News & Politics

Ken Starr: Dems Are Copying Nixon Impeachment Against Trump

Ken Starr: Dems Are Copying Nixon Impeachment Against Trump
House Intelligence Committee Chairman Adam Schiff of Calif., speaks during the House Intelligence Committee on Capitol Hill in Washington, Wednesday, Nov. 13, 2019, in the first public impeachment hearing of President Donald Trump. (Jim Lo Scalzo/Pool Photo via AP)

Ken Starr, former independent counsel leading up to the impeachment of former President Bill Clinton, told Fox News that the Democrats are already writing the articles of impeachment against President Donald Trump, and they will likely echo the articles against former President Richard Nixon.


“There will be articles of impeachment. I think we’ve known that. It was just confirmed today,” he said during the hearings involving U.S. Ambassador to the E.U. Gordon Sondland. “Substantively what we’ve heard from the chairman [Rep. Adam Schiff (D-Calif.)] just now, is it’s over. We now know — this is his position — we now know that the president in fact committed the crime of bribery.”

“That’s litigable, but I think the articles of impeachment are being drawn up — if they haven’t already been drawn up,” Starr said.

Starr was referring to remarks Schiff made after Sondland’s opening statement. Schiff insisted that Trump’s actions “to help his reelection campaign was a basic quid pro quo. It was the conditioning of official acts for something of great value to the president. These political investigations — it goes right to the heart of the issue of bribery as well as other potential high crimes or misdemeanors.”

The Democrat claimed that Sondland’s testimony showed “that knowledge of this scheme was pervasive. … And so this I think only goes to underscore just how significant the president’s obstruction of this investigation has been.”

“The chairman began with essentially pulling out the articles of impeachment against president Nixon, figuratively speaking,” Starr explained. “Then Ambassador Sondland spoke … about his lack of access to records to help him.”


“We already have one article of impeachment and the third article of impeachment in the Richard Nixon situation is very clear, it’s very succinct, it’s very well-done,” Starr added. “That just got drawn up today, thanks to Ambassador Sondland saying … he was, I thought, quite bitter and almost impassioned with respect to ‘I have been stymied.'”

In other words, Democrats are likely to impeach Trump for obstruction of justice in preventing Sondland from accessing certain records. Yet, as Schiff’s remarks revealed, this depends on the alleged underlying violation — “bribery.”

Starr was not endorsing the Democrats’ impeachment against Trump, but he was explaining how Democrats will weaponize Sondland’s testimony — despite the fact that Sondland himself admitted that he had no evidence to prove the alleged quid pro quo “other than my own presumption.”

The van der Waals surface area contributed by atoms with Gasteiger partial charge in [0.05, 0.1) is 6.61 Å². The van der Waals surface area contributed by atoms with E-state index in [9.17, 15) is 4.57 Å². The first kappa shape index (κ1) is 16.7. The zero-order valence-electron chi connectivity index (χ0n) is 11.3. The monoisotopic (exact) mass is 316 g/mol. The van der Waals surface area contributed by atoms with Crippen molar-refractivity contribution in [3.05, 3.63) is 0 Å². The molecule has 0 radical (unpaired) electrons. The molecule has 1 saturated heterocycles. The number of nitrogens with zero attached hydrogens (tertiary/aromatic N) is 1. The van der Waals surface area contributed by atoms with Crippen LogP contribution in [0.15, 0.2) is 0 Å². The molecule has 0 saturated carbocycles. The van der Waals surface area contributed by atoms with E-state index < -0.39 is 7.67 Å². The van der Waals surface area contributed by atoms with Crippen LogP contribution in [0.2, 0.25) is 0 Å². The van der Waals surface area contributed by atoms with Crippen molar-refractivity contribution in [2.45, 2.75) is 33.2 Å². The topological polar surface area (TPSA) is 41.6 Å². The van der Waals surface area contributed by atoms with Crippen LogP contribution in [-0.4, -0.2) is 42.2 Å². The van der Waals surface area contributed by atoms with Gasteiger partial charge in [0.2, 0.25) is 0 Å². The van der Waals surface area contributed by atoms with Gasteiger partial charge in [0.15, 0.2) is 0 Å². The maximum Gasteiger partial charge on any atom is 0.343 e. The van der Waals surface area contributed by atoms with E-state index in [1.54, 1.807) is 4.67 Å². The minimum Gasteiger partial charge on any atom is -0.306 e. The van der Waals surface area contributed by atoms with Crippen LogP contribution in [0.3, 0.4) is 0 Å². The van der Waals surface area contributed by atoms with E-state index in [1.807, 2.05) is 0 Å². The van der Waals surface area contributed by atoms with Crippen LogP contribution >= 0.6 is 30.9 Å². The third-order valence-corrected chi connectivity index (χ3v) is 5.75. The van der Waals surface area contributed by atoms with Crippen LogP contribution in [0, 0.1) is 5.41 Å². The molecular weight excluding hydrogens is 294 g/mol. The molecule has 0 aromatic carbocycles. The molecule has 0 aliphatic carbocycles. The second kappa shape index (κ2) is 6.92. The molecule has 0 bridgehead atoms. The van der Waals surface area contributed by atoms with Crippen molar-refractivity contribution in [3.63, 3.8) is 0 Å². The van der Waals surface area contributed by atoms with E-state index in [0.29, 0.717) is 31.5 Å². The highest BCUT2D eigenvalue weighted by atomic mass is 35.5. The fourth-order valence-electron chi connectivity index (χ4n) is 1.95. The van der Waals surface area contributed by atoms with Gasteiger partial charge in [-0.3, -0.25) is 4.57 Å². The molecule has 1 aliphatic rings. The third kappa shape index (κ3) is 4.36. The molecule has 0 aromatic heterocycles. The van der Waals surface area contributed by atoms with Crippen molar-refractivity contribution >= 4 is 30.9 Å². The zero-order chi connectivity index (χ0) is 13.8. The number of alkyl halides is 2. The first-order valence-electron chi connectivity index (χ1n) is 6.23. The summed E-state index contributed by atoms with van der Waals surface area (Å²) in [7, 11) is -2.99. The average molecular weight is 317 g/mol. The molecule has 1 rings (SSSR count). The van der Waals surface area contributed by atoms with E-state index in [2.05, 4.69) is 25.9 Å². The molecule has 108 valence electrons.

“No one on this planet told you that Donald Trump was tying aid to investigations, yes or no?” Rep. Mike Turner (R-Ohio) asked Sondland.


“Yes,” the ambassador admitted.

“So you really have no testimony today that ties President Trump to a scheme to withhold aid from Ukraine in exchange for these investigations?”

“Other than my own presumption,” the ambassador replied.

“Which is nothing,” Turner argued. “Hearsay is when I testify what someone else told me. Do you know what made-up testimony is? Made-up testimony is when I just presume it.”

“I mean, you’re just assuming all of these things and then you’re giving them the evidence that they’re running out and doing press conferences and CNN’s headline is saying that you’re saying the president of the United States should be impeached because he tied aid to investigations and you don’t know that, correct?”

Laughing, Sondland replied, “I never said the president of the United States should be impeached.”

Turner said the ambassador has “left people with the confusing impression that you’re giving testimony that you did not.”


When Schiff tried to steer Sondland toward endorsing the quid pro quo narrative, the ambassador refused to play along.

This severely undercuts Schiff’s argument on impeachment. In fact, Rep. Jim Jordan (R-Ohio) presented a more compelling explanation of events that does not include a quid pro quo.

Trump, who is extremely skeptical of foreign aid, wanted to make sure that the new Ukrainian president, Volodymyr Zelensky, was truly committed to fighting corruption in one of the most corrupt places on Earth. So he held up the funding until he could be convinced Zelensky was “the real deal.” He also asked Zelensky to investigate potential corruption involving Hunter Biden and the 2016 election. During this time, Zelensky did not know the aid had been withheld, but he interacted with many members of the administration, who convinced Trump that the Ukraine president was indeed “the real deal.” So Trump released the aid, even though Zelensky did not publicly announce either investigation.

No matter how plausible Jordan’s version of events is, Democrats find themselves in a bind. Having publicly begun an impeachment effort, they cannot embrace Jordan’s narrative. Instead, they have to cling to Sondland’s presumption.


While Schiff and co. will attempt to follow the Nixon impeachment playbook, their case is far flimsier — and more partisan — than the case against Nixon. Republicans joined Democrats in 1974, voting to open the impeachment inquiry. This year, no Republican joined Democrats in the Trump impeachment vote — and two Democrats voted against it.

Follow Tyler O’Neil, the author of this article, on Twitter at @Tyler2ONeil.

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